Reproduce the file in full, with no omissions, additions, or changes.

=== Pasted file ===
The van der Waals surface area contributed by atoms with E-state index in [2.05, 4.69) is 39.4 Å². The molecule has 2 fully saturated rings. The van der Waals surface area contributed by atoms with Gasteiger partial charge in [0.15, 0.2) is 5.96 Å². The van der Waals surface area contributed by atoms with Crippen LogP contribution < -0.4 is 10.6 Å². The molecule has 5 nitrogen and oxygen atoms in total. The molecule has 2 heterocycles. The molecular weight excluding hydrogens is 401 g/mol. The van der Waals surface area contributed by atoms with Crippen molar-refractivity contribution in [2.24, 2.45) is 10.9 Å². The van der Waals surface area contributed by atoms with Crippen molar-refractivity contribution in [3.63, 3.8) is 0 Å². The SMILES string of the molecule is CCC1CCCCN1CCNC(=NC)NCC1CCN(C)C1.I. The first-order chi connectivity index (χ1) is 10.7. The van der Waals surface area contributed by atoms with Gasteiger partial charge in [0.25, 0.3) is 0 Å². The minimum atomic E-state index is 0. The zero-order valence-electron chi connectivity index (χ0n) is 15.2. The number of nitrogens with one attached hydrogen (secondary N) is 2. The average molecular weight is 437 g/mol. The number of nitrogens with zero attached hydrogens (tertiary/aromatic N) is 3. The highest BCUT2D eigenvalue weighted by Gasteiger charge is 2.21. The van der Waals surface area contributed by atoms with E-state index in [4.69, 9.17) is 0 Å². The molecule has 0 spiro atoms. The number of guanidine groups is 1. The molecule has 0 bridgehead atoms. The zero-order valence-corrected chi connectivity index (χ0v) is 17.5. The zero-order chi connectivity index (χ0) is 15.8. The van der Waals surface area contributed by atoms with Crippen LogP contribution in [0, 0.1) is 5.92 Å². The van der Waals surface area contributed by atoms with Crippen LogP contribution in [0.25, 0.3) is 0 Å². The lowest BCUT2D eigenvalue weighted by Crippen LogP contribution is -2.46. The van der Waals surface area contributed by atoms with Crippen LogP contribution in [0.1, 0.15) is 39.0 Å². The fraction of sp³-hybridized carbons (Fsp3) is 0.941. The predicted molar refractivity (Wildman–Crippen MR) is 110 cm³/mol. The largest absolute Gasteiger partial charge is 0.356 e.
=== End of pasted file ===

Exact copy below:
The van der Waals surface area contributed by atoms with E-state index in [2.05, 4.69) is 39.4 Å². The molecule has 2 fully saturated rings. The van der Waals surface area contributed by atoms with Gasteiger partial charge in [0.15, 0.2) is 5.96 Å². The van der Waals surface area contributed by atoms with Crippen LogP contribution < -0.4 is 10.6 Å². The molecule has 5 nitrogen and oxygen atoms in total. The molecule has 2 heterocycles. The molecular weight excluding hydrogens is 401 g/mol. The van der Waals surface area contributed by atoms with Crippen molar-refractivity contribution in [2.24, 2.45) is 10.9 Å². The van der Waals surface area contributed by atoms with Crippen molar-refractivity contribution in [3.63, 3.8) is 0 Å². The SMILES string of the molecule is CCC1CCCCN1CCNC(=NC)NCC1CCN(C)C1.I. The first-order chi connectivity index (χ1) is 10.7. The van der Waals surface area contributed by atoms with Gasteiger partial charge in [0.25, 0.3) is 0 Å². The minimum atomic E-state index is 0. The zero-order valence-electron chi connectivity index (χ0n) is 15.2. The number of nitrogens with one attached hydrogen (secondary N) is 2. The average molecular weight is 437 g/mol. The number of nitrogens with zero attached hydrogens (tertiary/aromatic N) is 3. The highest BCUT2D eigenvalue weighted by Gasteiger charge is 2.21. The van der Waals surface area contributed by atoms with E-state index in [4.69, 9.17) is 0 Å². The molecule has 0 spiro atoms. The number of guanidine groups is 1. The molecule has 0 bridgehead atoms. The zero-order valence-corrected chi connectivity index (χ0v) is 17.5. The zero-order chi connectivity index (χ0) is 15.8. The van der Waals surface area contributed by atoms with Crippen LogP contribution in [0, 0.1) is 5.92 Å². The van der Waals surface area contributed by atoms with Crippen LogP contribution in [0.25, 0.3) is 0 Å². The lowest BCUT2D eigenvalue weighted by Crippen LogP contribution is -2.46. The van der Waals surface area contributed by atoms with Crippen LogP contribution in [0.1, 0.15) is 39.0 Å². The fraction of sp³-hybridized carbons (Fsp3) is 0.941. The predicted molar refractivity (Wildman–Crippen MR) is 110 cm³/mol. The largest absolute Gasteiger partial charge is 0.356 e.